Earth processes are inexorable. Erosion, landslides, littoral movement, stream channel meandering, wetland formation, and habitat changes are all unavoidable. This is not new information, nor is just knowing it can’t be avoided particularly useful from an engineering perspective. These types of long-duration changes seem to conflict with a natural human trait of assigning permanence to conditions as they are first encountered. The way that a site looks on the day you take possession, either for development or habitat management, is somehow logged in our minds as the “correct” of “natural” site condition, rather than just the temporary status of an evolving landscape.
The most interesting example in my career is a habitat issue, not a terrain change, that involved pushing back against natural vegetation changes at Midway Atoll National Wildlife Refuge. My customer managed the remote island to maximize Laysan Albatross habitat. You can guess from the name, the birds used to be most closely associated with Laysan Atoll, not Midway. But as soon as the Navy built and maintained a big wide golf course at the Naval Air Station in support of the Korean War efforts, they created perfect nesting habitat for the graceful and endangered seabird.
Adult gooneybirds have a 7-foot wingspan and are basically unable to fly through or land between brush and trees. Nesting area, critical for the species, had to be almost dead flat and free of obstacles. Like a golf course or a parade ground or the lawn in front of the base commander’s office. You get the idea. So for 35 or 40 years the Navy put energy into maintaining the open areas on the atoll, pushing back the ironwood trees and invasive shrubs from the middle of the island, and the Laysan Albatross thrived as a corollary benefit.
When the Navy closed the base at Midway, they took with them their landscape maintenance crews along with their submarines and radar surveillance aircraft. Without the external energy infusion directed toward removing vegetation, the meadow-like lawns were able to resume a natural transformation from meadow to forest, to the detriment of Laysan albatross nesting habitat.
The Fish and Wildlife Service knew well enough that it would happen, but the level of effort was more than they were prepared to invest. When we managed the island we mowed, pulled brush, and cut trees constantly, devoting whatever resources we could make available in between solving serious infrastructure problems. FWS continues to do good work at Midway, though there is something ironic about how a Federal habitat agency invests such huge resources, essentially without end, preventing a natural landscape process in order to preserve habitat that was created, inadvertently, by a Korean War-era base commander enthusiastic about golf.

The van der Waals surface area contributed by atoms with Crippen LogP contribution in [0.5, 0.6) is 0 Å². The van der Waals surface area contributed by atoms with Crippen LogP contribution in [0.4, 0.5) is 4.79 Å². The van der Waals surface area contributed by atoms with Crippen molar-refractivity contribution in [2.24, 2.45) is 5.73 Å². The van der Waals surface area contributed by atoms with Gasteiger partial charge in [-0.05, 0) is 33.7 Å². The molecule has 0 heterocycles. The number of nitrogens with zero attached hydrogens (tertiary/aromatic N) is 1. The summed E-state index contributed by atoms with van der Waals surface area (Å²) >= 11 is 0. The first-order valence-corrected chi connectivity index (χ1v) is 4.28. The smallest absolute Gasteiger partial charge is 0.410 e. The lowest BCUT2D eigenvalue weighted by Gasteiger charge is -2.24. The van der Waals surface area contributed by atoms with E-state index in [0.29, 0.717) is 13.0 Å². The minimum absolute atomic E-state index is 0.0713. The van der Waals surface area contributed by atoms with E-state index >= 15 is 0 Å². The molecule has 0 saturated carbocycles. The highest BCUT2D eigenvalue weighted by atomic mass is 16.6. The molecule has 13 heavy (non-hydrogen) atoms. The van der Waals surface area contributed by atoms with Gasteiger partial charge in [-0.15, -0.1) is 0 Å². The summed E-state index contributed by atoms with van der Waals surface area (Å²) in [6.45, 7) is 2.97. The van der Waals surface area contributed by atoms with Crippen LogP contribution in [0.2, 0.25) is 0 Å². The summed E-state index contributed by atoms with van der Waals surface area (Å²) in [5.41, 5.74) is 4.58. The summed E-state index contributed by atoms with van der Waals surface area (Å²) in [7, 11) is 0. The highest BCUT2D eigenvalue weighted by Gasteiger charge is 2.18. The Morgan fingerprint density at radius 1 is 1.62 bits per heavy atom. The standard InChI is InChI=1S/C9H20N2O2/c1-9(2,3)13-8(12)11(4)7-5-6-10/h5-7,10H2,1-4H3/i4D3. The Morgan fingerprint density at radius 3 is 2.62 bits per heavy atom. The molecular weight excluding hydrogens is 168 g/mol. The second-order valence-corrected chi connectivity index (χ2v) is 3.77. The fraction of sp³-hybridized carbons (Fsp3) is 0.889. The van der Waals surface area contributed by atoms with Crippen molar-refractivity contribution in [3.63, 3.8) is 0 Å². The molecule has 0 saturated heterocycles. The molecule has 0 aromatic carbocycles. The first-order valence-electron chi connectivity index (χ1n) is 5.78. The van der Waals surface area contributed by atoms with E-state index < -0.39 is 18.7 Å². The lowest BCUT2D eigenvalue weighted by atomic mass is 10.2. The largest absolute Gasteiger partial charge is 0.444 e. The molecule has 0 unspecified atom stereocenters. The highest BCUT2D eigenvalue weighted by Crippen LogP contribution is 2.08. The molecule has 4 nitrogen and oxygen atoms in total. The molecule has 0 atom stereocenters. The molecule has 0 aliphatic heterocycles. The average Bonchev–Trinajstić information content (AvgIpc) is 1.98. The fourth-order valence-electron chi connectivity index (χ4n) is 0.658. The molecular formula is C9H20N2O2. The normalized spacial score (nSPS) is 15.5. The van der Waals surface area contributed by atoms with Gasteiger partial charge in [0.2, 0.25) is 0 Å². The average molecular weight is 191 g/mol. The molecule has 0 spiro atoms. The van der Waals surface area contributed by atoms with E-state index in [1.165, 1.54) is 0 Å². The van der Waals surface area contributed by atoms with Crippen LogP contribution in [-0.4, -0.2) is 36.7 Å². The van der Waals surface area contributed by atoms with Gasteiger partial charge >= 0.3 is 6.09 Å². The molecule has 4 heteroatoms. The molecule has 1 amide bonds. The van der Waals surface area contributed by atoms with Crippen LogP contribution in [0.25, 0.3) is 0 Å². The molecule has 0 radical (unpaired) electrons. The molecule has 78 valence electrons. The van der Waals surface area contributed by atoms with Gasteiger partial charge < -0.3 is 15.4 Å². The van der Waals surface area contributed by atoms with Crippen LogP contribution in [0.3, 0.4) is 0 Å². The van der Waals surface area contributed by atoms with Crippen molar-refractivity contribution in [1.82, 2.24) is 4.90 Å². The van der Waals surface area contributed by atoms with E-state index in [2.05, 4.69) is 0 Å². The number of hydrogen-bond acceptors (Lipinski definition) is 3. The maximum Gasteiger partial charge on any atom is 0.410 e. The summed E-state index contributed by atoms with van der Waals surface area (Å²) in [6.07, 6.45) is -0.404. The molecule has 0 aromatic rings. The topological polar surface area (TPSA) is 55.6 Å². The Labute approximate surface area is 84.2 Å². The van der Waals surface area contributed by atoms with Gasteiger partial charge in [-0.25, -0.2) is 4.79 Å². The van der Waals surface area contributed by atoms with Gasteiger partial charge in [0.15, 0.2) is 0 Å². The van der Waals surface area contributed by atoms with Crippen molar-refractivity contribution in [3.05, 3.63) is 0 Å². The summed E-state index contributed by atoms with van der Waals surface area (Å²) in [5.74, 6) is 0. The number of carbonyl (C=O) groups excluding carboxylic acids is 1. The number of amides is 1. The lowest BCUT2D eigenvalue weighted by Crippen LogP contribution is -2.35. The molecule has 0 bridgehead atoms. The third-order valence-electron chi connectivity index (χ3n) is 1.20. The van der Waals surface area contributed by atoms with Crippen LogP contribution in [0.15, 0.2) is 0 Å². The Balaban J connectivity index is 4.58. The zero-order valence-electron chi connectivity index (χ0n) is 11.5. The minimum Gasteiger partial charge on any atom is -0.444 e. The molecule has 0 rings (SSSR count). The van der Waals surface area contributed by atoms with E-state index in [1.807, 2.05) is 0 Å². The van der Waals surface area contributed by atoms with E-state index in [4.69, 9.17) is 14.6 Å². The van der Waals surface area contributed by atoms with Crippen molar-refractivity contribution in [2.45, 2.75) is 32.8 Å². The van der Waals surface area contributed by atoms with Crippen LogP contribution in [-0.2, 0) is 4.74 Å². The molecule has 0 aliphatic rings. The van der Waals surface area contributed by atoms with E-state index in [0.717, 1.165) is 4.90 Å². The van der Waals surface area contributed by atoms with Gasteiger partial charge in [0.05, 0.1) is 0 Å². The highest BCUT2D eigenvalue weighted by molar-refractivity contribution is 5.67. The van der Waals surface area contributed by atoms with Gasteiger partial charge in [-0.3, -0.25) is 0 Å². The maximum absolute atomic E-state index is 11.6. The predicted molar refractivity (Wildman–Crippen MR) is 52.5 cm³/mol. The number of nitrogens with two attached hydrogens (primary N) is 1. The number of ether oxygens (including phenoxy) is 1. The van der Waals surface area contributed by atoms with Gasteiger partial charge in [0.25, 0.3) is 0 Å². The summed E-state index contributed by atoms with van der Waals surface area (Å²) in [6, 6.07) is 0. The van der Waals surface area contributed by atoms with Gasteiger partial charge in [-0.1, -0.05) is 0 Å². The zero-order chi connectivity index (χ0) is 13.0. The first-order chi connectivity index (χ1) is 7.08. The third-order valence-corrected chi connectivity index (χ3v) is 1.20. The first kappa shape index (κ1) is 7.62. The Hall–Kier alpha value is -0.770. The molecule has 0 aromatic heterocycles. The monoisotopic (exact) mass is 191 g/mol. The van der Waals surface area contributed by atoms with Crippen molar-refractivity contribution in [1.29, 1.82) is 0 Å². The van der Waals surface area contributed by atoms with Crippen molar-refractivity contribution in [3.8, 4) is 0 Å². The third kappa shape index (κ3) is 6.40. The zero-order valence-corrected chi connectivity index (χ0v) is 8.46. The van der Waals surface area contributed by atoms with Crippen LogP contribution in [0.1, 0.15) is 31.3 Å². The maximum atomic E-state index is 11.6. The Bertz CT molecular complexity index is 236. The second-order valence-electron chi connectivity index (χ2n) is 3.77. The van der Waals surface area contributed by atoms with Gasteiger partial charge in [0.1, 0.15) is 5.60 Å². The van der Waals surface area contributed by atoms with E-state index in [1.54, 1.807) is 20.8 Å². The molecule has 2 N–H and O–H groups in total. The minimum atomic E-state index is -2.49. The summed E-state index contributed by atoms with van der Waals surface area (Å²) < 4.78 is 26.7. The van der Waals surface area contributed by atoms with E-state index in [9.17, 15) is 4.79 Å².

We are on the defense side of two dispute resolution efforts that have a similar component. In both cases the landowner cites some prior condition of their land as the way that it “should” be, and claims that actions taken or not taken by my client caused their land to deviate from the acceptable initial condition. Both landowners, coincidentally, have chosen the time with the most advantageous site condition as the “correct” time, and are not particularly interested in hearing about how their sites looked before all the work was done to bring them into that erroneously “natural” initial condition.
I would imagine that you can see the extension of this “permanence thinking” to the much more significant issue of sea level rise. Sea levels have fluctuated by hundreds of feet in the geologic past, shaping coastal terrains with terraces and submerged valleys. The geologic record indicates that sea level rise is inevitable, but slower seems to be better for cities established near the water. Artificial influence on a dynamic system is much more difficult to evaluate than if the sea were completely static, a fact not at all lost on groups who benefit from denying the collected evidence and delaying the start of necessary mitigating actions. To consider the sea level at some time, say 1929, as the “correct” sea level is just as pointless as assuming that the vegetation or stream channel location on a site has somehow always been the same.
It’s much more complicated to consider transient conditions on sites in an engineering design. We drill borings to separate recent grading and fills from natural soil deposits and rock formation, and then handle the two types of materials separately. We simplify groundwater fluctuations by assigning a static, conservatively high, level. I’ve only worked on one project where we timed tasks to coincide with low tides. Sea level rise was also assigned a static level in our revetment projects in the Marshall Islands. Erosion, habitat growth and transformation, and similar longer-period fluctuations are not commonly considered. I am curious how long-lifespan infrastructure like roads and ports might benefit from explicitly considering terrain changes over the service life.
Have a great weekend, everyone.